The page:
As most readers of this blog know, May is “Older Americans Month” — a time set aside for us as Americans to honor our older citizens and to recognize them for the numerous and invaluable contributions and sacrifices that they have made to this Nation. In this Older Americans Month 2018, we are privileged to have a lot to celebrate: many more such fellow citizens than ever before in our history. In fact, in 2016 almost 65 million Americans were age 60 and older. That number is nearly 12 and a half million more than there were in 2009. In 1960, just three years before President Kennedy proclaimed the first Older Americans Month — called “Senior Citizens Month” then — and five years before the creation of Medicare and the enactment of the Older Americans Act, the decennial census counted approximately 16.6 million individuals as age 65 or older.
Knowing the history is a nice thing. Acknowledging that we really do have something to celebrate, and then doing so, is quite another. But we should take time to do just that! More Americans are having the opportunity to enjoy their “golden years.” The question is: Are they enjoying them? And if they are not, why not and what can we do to change that? If you are expecting that we are going to bring up the issue of senior hunger in relation to that question, you are mistaken. That’s not where we want to draw attention today.
The theme of this year’s Older Americans Month is “Engage at Every Age” and we believe that opens to door widely to contemplate just what “engage” means, and how engagement can be encouraged or achieved, and who should be enabling the engagement and where it can occur. We wonder, frankly, if the theme might be better stated as “Engage with Every Age.” More on that slight change of title to come.
Why is engagement so important? The answers are manifold, but here is the simplest and most compelling response: absent engagement, which we translate as “socialization,” seniors most likely will suffer. It’s intuitive that the lack of opportunities to socialize can lead to loneliness. What is not so well understood are the consequences of that loneliness. Among them is risk of death or functional decline as well as a whole host of serious health problems.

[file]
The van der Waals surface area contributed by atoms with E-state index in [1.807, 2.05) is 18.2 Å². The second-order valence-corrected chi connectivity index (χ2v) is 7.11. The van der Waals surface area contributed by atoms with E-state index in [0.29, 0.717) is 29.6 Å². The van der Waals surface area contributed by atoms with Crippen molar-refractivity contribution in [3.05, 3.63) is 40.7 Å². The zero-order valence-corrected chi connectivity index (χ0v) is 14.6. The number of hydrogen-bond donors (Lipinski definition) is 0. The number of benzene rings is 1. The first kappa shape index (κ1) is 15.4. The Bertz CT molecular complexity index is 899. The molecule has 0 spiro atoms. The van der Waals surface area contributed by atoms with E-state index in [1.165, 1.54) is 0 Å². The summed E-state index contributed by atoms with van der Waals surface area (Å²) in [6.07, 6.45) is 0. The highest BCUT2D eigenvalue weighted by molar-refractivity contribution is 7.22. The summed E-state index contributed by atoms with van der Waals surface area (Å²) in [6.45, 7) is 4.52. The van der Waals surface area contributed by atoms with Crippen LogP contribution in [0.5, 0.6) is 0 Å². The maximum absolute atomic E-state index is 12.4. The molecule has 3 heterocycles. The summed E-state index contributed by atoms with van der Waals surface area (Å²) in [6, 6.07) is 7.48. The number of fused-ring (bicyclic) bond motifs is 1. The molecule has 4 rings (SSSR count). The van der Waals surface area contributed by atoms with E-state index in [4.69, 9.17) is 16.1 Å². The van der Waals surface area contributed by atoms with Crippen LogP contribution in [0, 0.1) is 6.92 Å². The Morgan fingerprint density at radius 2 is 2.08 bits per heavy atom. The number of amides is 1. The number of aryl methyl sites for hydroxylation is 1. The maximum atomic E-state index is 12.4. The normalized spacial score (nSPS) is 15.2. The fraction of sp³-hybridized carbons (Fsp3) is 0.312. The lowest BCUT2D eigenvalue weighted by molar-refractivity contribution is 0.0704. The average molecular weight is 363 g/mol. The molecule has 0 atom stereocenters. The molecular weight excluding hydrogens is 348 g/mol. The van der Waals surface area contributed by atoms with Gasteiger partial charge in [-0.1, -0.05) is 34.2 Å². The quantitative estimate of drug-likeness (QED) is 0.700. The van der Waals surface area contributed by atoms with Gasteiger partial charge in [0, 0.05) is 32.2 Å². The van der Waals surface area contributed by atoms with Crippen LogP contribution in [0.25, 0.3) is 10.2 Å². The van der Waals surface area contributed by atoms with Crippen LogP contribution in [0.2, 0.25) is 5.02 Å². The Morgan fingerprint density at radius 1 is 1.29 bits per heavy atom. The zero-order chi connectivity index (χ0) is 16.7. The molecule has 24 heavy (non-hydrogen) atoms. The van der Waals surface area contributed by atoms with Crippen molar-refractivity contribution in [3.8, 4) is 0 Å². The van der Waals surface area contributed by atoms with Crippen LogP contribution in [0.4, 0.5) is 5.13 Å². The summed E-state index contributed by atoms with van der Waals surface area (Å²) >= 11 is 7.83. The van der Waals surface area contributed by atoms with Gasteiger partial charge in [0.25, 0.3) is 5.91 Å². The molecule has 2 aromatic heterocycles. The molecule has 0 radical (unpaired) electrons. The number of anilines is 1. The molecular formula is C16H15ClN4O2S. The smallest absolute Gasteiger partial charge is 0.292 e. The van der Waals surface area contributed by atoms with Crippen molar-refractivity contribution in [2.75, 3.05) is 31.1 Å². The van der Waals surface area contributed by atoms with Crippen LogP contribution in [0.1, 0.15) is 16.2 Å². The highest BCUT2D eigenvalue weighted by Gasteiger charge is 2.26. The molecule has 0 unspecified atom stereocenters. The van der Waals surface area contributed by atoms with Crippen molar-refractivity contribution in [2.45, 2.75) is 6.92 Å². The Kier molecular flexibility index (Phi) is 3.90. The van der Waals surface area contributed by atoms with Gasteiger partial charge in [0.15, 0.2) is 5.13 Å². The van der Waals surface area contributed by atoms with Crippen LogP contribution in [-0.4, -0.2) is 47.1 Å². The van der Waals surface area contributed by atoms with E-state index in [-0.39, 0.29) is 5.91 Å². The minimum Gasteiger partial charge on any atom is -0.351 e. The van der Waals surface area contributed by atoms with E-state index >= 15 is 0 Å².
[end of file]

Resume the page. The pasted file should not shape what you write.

At NFESH we talk a great deal about risk factors for hunger threat. The research that we have commissioned and disseminated for years both identifies them and quantifies the number of seniors who experience them. We wonder what the tally would look like if we set out to enumerate the number of seniors plagued by loneliness. We imagine it would be jolting and certainly would surpass those affected by hunger. But here is the good news: Loneliness is easy to remedy and the treatment is widely available. As we said, it’s called socialization and the opportunities for seniors to experience and participate in it reside in every community. Those places are most commonly called “senior centers” and they are the very same venues where congregate nutrition programs operate. Yes, the chance to sit down together around a healthful meal is about much more than nutrition alone. One doesn’t need to suffer from hunger to benefit from it.
Now let’s take a look back at our suggestion regarding “Engage WITH Every Age.” The senior center offers much more than a prescription for those who are lonely. Centers also prevent loneliness in the first place by offering any individual age 60 and older the opportunity to engage with peers around all sorts of common interests, mutual pursuits and shared activities – or to explore new ones. More than that, these centers are critically important and visible focal points where entire communities demonstrate their commitment to honor, nurture, serve and celebrate those older individuals whose lives and contributions have shaped the community. Additionally, they are a safe and welcome place to age, to engage and to build new communities together.
The month of May is still young, so there is plenty of time for all Americans to applaud those places where cities and suburbs, villages and neighborhoods set aside special space to “Engage with Every Age.”